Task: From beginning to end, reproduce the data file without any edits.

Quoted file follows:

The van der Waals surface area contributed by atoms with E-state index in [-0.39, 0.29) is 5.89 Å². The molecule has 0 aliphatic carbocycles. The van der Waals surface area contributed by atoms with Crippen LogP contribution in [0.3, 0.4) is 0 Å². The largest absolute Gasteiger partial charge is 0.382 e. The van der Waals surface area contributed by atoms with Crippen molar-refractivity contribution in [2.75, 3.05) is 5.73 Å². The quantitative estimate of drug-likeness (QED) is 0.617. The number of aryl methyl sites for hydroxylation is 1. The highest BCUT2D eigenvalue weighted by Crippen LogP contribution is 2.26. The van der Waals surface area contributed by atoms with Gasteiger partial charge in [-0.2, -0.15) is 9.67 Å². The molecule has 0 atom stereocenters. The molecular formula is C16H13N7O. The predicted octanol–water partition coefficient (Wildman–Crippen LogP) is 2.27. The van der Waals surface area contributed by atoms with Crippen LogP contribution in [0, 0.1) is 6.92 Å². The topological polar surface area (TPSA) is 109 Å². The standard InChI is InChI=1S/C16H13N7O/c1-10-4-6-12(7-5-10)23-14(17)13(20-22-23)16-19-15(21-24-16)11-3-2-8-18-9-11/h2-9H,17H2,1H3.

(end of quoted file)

The van der Waals surface area contributed by atoms with E-state index in [-0.39, 0.29) is 5.89 Å². The molecule has 0 aliphatic carbocycles. The van der Waals surface area contributed by atoms with Crippen LogP contribution in [0.3, 0.4) is 0 Å². The largest absolute Gasteiger partial charge is 0.382 e. The van der Waals surface area contributed by atoms with Crippen molar-refractivity contribution in [2.75, 3.05) is 5.73 Å². The quantitative estimate of drug-likeness (QED) is 0.617. The number of aryl methyl sites for hydroxylation is 1. The highest BCUT2D eigenvalue weighted by Crippen LogP contribution is 2.26. The van der Waals surface area contributed by atoms with Gasteiger partial charge in [-0.2, -0.15) is 9.67 Å². The molecule has 0 atom stereocenters. The molecular formula is C16H13N7O. The predicted octanol–water partition coefficient (Wildman–Crippen LogP) is 2.27. The van der Waals surface area contributed by atoms with Crippen LogP contribution in [0, 0.1) is 6.92 Å². The topological polar surface area (TPSA) is 109 Å². The standard InChI is InChI=1S/C16H13N7O/c1-10-4-6-12(7-5-10)23-14(17)13(20-22-23)16-19-15(21-24-16)11-3-2-8-18-9-11/h2-9H,17H2,1H3.